At present, if you beam is quite stiff, long, or supports a large load, the moment could be enough to generate large bot tensions in your top bolts and pull-out may be difficult to handle.

If the RC beam was a rectangular section, without the slab being in the way, you could bolt right through (missing the rebar!) and avoid pull-out problems. And, yes, in the tension zone you can sometimes have trouble with the bolt pull out forces. Some anchors are not allowed in the tensile cracked zone. Having said that, you have the possibility to put in quite long anchors in the top, as they cannot come out the other side due to the slab - however, getting the resin or grout in becomes difficult.

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Be careful with the ETAG's. You cannot always use them.

1.2 Concrete member

The concrete member shall be of normal weight concrete of at least strength class C20/25 and at most strength class C50/60 to ENV 206 [8] and shall be subjected only to predominantly static loads.

1.3 Type and direction of load

The design methods apply to anchors subjected to static or quasi-static loadings and not to anchors subjected to impact or seismic loadings or loaded in compression.

There is a newer regulation for anchors. Essentially it is the replacement of the ETAG's design method.

DD CEN/TS 1992-4:2009 Design of fastenings for use in concrete

According to DD EN 1992-4-1

1.4.1 Type of loading

Loading on the fastenings may be static, cyclic (causing fatigue failure) and seismic. The suitability of the fastener type to resist either cyclic or seismic loading is stated in the relevant European Technical Specification.

1.5 Concrete strength

This document is valid for members using normal weight concrete with strength classes in the range C12/15 to C90/105 all in accordance with EN 206-1. The range of concrete strength classes in which particular fasteners may be used is given in the relevant European Technical Specification and may be more restrictive than stated above.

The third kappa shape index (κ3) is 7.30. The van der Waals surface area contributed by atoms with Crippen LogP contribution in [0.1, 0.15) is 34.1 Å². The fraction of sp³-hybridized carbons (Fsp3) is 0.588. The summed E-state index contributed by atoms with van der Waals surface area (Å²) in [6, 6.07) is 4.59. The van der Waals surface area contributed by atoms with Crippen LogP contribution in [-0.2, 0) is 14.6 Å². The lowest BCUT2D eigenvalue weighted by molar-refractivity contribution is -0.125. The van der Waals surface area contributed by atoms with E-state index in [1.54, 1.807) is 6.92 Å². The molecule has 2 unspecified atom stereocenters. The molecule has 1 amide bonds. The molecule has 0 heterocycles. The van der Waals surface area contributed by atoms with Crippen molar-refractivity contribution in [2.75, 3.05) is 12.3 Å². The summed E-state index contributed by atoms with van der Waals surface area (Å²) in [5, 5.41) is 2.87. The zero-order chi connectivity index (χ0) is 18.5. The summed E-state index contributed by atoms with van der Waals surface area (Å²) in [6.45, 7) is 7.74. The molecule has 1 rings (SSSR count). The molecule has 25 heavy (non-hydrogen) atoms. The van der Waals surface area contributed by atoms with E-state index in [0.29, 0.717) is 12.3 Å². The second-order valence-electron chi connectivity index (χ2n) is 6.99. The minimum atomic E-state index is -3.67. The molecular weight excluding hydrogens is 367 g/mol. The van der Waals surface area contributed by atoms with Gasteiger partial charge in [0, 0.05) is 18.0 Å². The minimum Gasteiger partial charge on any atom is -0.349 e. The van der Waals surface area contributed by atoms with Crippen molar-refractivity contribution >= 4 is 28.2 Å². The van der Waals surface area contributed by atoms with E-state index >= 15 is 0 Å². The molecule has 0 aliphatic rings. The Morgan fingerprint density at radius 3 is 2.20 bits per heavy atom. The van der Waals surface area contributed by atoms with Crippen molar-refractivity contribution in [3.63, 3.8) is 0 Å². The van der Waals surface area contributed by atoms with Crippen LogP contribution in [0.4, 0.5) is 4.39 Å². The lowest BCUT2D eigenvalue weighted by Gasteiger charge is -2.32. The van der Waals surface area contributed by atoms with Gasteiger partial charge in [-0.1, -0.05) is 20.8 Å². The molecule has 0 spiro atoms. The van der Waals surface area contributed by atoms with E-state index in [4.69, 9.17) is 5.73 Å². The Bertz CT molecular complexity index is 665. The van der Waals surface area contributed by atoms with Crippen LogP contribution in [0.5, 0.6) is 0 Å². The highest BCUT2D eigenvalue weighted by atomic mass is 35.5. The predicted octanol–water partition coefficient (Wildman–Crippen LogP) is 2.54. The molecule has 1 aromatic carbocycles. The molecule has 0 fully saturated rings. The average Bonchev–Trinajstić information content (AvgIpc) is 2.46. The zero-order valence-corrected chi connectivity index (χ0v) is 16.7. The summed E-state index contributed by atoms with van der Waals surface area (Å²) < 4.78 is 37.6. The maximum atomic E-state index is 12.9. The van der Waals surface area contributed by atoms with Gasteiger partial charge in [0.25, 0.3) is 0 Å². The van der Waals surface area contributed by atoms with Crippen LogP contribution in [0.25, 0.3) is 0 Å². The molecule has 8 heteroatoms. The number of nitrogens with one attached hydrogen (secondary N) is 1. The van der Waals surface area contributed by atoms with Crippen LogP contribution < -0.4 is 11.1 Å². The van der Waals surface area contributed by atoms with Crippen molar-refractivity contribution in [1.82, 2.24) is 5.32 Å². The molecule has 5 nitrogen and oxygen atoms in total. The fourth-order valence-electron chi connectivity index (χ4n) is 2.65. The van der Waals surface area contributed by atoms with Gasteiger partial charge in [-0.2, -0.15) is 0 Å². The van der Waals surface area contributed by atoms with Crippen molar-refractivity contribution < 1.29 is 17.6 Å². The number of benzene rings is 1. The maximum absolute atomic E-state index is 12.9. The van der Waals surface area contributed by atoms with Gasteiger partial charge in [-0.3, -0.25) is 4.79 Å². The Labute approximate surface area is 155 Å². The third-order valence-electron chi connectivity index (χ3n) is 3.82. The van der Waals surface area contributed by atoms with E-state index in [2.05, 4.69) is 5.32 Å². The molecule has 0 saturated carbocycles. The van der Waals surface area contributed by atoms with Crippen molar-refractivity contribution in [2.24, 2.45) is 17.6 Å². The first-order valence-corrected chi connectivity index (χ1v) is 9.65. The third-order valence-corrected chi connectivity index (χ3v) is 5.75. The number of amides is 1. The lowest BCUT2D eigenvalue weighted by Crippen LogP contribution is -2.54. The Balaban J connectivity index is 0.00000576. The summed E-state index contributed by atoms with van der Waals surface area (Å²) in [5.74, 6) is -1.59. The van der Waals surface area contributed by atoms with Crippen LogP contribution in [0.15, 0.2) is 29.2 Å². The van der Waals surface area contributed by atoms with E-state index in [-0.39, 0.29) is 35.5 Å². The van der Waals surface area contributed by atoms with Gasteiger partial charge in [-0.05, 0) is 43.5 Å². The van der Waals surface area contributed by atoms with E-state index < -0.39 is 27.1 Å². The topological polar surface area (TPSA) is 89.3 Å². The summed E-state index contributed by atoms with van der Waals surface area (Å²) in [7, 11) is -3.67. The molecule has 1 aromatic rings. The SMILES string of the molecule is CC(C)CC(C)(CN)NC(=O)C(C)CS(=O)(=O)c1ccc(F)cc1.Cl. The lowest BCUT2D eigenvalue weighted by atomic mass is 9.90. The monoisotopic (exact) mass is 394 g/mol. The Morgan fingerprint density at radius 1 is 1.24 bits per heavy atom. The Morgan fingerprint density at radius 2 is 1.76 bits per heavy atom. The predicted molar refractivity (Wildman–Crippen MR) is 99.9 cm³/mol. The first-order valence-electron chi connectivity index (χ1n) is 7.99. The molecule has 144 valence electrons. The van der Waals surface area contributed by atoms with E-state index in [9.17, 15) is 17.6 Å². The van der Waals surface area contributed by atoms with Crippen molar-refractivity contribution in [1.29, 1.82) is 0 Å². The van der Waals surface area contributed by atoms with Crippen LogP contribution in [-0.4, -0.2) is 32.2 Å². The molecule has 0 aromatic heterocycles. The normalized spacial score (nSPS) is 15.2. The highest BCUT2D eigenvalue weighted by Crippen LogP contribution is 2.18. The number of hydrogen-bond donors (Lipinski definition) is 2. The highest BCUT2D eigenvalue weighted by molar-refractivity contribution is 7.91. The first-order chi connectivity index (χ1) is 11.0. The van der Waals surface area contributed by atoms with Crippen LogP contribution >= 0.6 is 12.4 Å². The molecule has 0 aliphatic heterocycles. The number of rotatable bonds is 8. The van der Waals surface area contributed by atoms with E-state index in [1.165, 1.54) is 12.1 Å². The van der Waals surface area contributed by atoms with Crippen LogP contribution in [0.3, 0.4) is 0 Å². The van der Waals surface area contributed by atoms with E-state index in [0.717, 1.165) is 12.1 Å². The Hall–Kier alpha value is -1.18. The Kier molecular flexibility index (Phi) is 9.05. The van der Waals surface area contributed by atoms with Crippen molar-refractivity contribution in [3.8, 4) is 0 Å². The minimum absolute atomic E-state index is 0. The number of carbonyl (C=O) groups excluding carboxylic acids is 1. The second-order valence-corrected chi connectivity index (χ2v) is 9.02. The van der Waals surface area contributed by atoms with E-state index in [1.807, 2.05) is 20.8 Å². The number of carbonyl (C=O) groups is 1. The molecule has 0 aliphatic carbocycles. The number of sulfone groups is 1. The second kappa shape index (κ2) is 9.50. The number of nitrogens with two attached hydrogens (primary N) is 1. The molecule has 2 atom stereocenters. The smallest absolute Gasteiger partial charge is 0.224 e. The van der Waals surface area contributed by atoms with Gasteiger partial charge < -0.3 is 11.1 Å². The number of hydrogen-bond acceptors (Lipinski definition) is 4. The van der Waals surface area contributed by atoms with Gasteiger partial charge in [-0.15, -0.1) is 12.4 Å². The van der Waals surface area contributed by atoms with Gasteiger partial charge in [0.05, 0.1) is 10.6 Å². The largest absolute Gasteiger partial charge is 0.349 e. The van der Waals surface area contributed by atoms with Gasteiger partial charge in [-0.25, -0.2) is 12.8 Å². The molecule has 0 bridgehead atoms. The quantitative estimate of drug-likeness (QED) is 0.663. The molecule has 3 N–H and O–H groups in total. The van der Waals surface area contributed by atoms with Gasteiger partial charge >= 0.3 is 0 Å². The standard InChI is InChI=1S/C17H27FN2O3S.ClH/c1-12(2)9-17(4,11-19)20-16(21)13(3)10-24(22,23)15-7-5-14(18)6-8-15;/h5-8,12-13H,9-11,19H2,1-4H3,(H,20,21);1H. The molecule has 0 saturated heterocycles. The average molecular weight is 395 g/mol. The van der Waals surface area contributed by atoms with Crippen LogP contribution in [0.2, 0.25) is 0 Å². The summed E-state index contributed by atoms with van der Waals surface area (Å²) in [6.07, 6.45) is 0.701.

This means that you can use the procedure for seismic actions, even for retrofitting old buildings (C12/15) but it is up to you to find and to use a suitable type of anchor.

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MegaTrol, you are right and thank you for the detailed presentation.

However, whatever code or provision alberto is going to use, he has to deal with a more major problem.

He designed a rigid support who thought that it was pinned.

So checks get importance when they are used right.

Edited by rigid_joint

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Don't forget that it could be made into a pinned joint, if that suits the needs of the project, depending on how the steel part is detailed. It could even be made with some capacity to allow movement. However, elaborate connections can get quite expensive.

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Now it makes more sense...

You could make the problem go away, partly, by designing a 'T' section bracket (or similar arrangement) so that you bolt the T flange to the beam with the T web projecting out in a vertical plane. You could them bolt your beam web to this like in a fin plate connection. If you keep the centroid of the web bolts close to the RC face, the moment due to eccentricity on the bracket may be lower than the moment you would get in the configuration shown. You can also make other sorts of bracket that allow different kinds of freedom.

It's your idea, AndyBeeton?

post-1018-14570089578932_thumb.jpg

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Rudi, I think that the anchorage length of the 4 anchors at the bottom of the connection could be smaller.

These anchors might reduce the capacity of the reinforced concrete beam.